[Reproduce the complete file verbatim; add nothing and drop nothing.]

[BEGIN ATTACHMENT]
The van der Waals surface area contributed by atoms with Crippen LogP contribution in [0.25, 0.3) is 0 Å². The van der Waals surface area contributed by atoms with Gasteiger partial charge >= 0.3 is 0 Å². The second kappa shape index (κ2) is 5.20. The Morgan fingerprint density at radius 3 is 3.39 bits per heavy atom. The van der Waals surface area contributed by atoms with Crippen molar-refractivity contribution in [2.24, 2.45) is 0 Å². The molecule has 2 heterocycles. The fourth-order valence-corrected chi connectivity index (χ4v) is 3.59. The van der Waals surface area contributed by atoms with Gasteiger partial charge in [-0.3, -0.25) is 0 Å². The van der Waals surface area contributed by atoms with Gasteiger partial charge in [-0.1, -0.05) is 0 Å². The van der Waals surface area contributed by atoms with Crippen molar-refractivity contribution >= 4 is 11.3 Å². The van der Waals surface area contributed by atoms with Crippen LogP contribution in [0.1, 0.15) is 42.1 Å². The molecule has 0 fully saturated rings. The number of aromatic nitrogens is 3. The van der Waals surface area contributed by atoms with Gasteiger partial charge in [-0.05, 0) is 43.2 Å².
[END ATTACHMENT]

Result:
The van der Waals surface area contributed by atoms with Crippen LogP contribution in [0.25, 0.3) is 0 Å². The van der Waals surface area contributed by atoms with Gasteiger partial charge >= 0.3 is 0 Å². The second kappa shape index (κ2) is 5.20. The Morgan fingerprint density at radius 3 is 3.39 bits per heavy atom. The van der Waals surface area contributed by atoms with Crippen molar-refractivity contribution in [2.24, 2.45) is 0 Å². The molecule has 2 heterocycles. The fourth-order valence-corrected chi connectivity index (χ4v) is 3.59. The van der Waals surface area contributed by atoms with Gasteiger partial charge in [-0.3, -0.25) is 0 Å². The van der Waals surface area contributed by atoms with Gasteiger partial charge in [-0.1, -0.05) is 0 Å². The van der Waals surface area contributed by atoms with Crippen molar-refractivity contribution >= 4 is 11.3 Å². The van der Waals surface area contributed by atoms with Crippen LogP contribution in [0.1, 0.15) is 42.1 Å². The molecule has 0 fully saturated rings. The number of aromatic nitrogens is 3. The van der Waals surface area contributed by atoms with Gasteiger partial charge in [-0.05, 0) is 43.2 Å².